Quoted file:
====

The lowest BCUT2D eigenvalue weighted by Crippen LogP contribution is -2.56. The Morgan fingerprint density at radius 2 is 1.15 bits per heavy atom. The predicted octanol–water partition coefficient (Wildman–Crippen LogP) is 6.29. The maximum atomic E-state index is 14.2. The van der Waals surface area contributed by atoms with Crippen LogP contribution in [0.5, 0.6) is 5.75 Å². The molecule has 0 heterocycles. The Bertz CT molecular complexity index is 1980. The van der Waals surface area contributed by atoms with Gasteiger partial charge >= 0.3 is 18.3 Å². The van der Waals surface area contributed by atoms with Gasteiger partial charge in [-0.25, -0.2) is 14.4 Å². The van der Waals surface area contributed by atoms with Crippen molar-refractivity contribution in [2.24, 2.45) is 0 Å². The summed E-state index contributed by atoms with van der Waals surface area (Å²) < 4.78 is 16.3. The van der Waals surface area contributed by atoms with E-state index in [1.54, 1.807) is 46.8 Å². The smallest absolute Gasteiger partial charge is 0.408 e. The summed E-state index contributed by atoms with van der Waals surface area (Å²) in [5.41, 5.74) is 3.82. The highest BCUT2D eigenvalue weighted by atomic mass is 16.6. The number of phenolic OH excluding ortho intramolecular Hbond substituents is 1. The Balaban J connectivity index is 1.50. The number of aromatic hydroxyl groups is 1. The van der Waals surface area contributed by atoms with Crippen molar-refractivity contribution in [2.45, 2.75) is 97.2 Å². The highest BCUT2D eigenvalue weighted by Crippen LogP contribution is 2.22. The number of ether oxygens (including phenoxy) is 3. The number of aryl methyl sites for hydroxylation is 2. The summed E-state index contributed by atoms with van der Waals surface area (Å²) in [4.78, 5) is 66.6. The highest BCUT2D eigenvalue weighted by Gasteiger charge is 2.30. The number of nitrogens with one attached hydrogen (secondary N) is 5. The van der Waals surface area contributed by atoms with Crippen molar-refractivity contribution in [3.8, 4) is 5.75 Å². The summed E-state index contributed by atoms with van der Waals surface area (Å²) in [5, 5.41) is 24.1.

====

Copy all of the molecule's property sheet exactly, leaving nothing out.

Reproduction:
The lowest BCUT2D eigenvalue weighted by Crippen LogP contribution is -2.56. The Morgan fingerprint density at radius 2 is 1.15 bits per heavy atom. The predicted octanol–water partition coefficient (Wildman–Crippen LogP) is 6.29. The maximum atomic E-state index is 14.2. The van der Waals surface area contributed by atoms with Crippen LogP contribution in [0.5, 0.6) is 5.75 Å². The molecule has 0 heterocycles. The Bertz CT molecular complexity index is 1980. The van der Waals surface area contributed by atoms with Gasteiger partial charge >= 0.3 is 18.3 Å². The van der Waals surface area contributed by atoms with Gasteiger partial charge in [-0.25, -0.2) is 14.4 Å². The van der Waals surface area contributed by atoms with Crippen molar-refractivity contribution in [2.24, 2.45) is 0 Å². The summed E-state index contributed by atoms with van der Waals surface area (Å²) < 4.78 is 16.3. The van der Waals surface area contributed by atoms with E-state index in [1.54, 1.807) is 46.8 Å². The smallest absolute Gasteiger partial charge is 0.408 e. The summed E-state index contributed by atoms with van der Waals surface area (Å²) in [5.41, 5.74) is 3.82. The highest BCUT2D eigenvalue weighted by atomic mass is 16.6. The number of phenolic OH excluding ortho intramolecular Hbond substituents is 1. The Balaban J connectivity index is 1.50. The number of aromatic hydroxyl groups is 1. The van der Waals surface area contributed by atoms with Crippen molar-refractivity contribution in [2.45, 2.75) is 97.2 Å². The highest BCUT2D eigenvalue weighted by Crippen LogP contribution is 2.22. The number of ether oxygens (including phenoxy) is 3. The number of aryl methyl sites for hydroxylation is 2. The summed E-state index contributed by atoms with van der Waals surface area (Å²) in [4.78, 5) is 66.6. The highest BCUT2D eigenvalue weighted by Gasteiger charge is 2.30. The number of nitrogens with one attached hydrogen (secondary N) is 5. The van der Waals surface area contributed by atoms with Crippen molar-refractivity contribution in [3.8, 4) is 5.75 Å². The summed E-state index contributed by atoms with van der Waals surface area (Å²) in [5, 5.41) is 24.1.